Constructing a true LCSH tree of a science and engineering collection by Charles-Antoine Julien, Pierre Tirilly, John E. Leide and Catherine Guastavino.
The Library of Congress Subject Headings (LCSH) is a subject structure used to index large library collections throughout the world. Browsing a collection through LCSH is difficult using current online tools in part because users cannot explore the structure using their existing experience navigating file hierarchies on their hard drives. This is due to inconsistencies in the LCSH structure, which does not adhere to the specific rules defining tree structures. This article proposes a method to adapt the LCSH structure to reflect a real-world collection from the domain of science and engineering. This structure is transformed into a valid tree structure using an automatic process. The analysis of the resulting LCSH tree shows a large and complex structure. The analysis of the distribution of information within the LCSH tree reveals a power law distribution where the vast majority of subjects contain few information items and a few subjects contain the vast majority of the collection.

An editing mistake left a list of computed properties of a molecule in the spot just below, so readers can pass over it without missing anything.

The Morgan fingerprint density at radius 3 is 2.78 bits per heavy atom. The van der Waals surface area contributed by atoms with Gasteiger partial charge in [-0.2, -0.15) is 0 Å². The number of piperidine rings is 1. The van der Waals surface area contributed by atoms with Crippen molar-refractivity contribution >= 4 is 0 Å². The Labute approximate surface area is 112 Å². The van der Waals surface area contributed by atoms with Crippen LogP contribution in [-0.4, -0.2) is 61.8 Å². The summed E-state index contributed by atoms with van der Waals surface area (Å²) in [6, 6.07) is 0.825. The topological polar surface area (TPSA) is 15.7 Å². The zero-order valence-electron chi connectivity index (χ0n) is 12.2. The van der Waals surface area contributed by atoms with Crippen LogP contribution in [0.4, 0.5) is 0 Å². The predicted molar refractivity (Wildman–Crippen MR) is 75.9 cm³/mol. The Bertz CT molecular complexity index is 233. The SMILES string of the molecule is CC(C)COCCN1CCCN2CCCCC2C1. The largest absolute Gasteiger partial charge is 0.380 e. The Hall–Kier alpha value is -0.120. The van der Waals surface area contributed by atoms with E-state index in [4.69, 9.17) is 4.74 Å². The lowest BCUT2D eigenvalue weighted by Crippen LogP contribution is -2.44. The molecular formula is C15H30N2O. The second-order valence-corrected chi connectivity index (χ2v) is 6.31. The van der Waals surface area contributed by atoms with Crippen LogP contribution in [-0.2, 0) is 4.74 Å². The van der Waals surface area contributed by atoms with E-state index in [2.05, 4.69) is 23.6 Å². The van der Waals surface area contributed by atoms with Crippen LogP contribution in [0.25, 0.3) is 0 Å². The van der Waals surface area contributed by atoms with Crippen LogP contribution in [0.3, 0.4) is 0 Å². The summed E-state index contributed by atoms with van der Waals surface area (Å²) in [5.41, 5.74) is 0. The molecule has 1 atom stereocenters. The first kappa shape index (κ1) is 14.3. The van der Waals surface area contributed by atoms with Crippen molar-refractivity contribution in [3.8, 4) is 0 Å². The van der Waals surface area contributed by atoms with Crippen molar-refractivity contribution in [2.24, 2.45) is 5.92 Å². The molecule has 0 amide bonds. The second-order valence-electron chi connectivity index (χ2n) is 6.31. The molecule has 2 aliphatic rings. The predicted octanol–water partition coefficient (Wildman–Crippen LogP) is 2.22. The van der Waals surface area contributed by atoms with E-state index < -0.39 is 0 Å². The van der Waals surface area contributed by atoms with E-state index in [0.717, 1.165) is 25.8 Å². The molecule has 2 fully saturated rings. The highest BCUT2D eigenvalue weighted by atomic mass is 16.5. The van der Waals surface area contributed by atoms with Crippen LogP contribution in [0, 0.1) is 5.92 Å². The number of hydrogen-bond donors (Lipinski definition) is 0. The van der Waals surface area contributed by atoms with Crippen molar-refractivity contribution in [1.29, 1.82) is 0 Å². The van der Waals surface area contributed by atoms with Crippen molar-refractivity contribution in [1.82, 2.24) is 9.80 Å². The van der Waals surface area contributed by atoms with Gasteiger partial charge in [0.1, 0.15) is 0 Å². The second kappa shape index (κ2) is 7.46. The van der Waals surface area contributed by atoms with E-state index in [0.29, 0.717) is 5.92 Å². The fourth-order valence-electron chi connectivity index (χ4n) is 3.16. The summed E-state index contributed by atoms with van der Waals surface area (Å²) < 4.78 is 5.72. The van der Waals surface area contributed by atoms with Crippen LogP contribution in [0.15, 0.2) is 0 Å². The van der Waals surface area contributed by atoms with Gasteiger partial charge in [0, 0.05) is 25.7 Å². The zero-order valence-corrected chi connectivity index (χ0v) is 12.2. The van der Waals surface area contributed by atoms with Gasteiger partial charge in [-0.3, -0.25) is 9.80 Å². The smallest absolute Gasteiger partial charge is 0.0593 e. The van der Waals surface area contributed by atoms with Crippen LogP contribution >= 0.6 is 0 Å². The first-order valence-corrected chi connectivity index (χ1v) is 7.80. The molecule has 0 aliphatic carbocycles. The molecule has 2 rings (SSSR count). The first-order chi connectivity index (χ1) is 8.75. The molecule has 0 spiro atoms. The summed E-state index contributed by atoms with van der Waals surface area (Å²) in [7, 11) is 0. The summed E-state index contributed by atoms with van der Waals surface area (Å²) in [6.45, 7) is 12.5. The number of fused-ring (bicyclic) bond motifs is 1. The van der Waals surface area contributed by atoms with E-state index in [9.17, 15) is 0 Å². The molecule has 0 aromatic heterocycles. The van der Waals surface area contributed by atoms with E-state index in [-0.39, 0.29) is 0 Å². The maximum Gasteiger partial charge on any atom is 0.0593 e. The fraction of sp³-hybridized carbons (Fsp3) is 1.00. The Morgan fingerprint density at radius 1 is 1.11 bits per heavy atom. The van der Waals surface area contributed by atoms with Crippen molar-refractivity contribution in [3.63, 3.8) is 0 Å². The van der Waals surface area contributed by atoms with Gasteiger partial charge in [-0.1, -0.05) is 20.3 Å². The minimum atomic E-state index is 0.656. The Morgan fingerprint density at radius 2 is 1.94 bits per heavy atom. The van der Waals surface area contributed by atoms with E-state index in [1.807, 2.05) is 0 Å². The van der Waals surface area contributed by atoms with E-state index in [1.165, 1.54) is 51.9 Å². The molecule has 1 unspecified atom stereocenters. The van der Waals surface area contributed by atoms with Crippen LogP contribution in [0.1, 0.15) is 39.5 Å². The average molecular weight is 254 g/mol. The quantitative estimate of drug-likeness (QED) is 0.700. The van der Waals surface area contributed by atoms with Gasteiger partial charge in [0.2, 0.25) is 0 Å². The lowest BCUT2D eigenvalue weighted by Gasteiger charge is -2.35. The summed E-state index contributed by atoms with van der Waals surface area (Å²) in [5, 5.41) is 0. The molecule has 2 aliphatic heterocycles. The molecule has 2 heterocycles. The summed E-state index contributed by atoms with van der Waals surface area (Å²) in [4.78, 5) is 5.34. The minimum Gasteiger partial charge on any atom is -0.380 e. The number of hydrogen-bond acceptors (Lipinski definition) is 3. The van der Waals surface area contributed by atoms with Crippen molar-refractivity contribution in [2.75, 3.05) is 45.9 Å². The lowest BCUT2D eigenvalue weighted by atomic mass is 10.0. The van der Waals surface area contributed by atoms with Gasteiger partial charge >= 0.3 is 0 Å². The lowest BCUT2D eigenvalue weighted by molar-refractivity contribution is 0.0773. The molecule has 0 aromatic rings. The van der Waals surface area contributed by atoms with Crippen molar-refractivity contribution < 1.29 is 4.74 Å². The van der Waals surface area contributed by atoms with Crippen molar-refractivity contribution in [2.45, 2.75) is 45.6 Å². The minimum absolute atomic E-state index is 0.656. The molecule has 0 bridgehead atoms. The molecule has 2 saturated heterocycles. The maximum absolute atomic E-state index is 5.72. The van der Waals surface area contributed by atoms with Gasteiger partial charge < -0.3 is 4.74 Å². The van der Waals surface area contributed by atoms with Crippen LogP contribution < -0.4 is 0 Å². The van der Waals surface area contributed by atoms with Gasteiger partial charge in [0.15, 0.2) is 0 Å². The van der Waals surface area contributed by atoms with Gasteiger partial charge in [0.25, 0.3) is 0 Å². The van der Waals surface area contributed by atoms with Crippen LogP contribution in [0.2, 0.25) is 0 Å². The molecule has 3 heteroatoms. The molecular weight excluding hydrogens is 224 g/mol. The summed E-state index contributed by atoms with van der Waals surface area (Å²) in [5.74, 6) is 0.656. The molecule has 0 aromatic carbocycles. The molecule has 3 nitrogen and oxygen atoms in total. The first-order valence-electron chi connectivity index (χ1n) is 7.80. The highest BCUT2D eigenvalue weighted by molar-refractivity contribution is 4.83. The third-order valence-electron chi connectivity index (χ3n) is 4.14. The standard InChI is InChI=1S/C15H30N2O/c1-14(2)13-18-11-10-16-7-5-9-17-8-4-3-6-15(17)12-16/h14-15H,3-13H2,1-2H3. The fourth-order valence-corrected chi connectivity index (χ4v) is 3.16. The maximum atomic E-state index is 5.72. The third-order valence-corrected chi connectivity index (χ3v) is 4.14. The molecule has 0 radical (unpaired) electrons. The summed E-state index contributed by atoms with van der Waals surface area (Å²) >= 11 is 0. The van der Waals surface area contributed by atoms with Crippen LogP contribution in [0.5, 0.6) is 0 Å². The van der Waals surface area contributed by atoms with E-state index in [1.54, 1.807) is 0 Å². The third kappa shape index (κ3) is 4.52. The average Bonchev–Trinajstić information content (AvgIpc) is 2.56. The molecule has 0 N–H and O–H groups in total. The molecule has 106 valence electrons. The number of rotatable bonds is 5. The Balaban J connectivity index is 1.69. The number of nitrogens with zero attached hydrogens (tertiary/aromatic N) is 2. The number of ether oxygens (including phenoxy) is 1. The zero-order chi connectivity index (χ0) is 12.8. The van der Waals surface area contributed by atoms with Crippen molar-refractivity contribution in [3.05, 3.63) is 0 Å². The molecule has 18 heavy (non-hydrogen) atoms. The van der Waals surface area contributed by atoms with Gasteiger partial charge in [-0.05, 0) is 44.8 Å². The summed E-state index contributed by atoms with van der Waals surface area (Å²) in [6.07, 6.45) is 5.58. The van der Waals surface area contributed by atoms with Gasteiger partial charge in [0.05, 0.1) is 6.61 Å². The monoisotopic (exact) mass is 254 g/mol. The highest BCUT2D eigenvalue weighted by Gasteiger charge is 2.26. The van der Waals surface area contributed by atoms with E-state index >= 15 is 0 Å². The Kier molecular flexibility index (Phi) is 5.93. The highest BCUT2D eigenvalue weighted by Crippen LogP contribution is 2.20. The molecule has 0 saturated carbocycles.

After a detailed analysis of records from the McGill University Libraries (204,430 topical authority records) and 130,940 bibliographic records (Schulich Science and Engineering Library), the authors conclude in part:
This revealed that the structure was large, highly redundant due to multiple inheritances, very deep, and unbalanced. The complexity of the LCSH tree is a likely usability barrier for subject browsing and navigation of the information collection.
For me the most compelling part of this research was the focus on LCSH as used and not as it imagines itself. Very interesting reading. A slow walk through the bibliography will interest those researching LCSH or classification more generally.
Demonstration of the power law with the use of LCSH makes one wonder about other classification systems as used.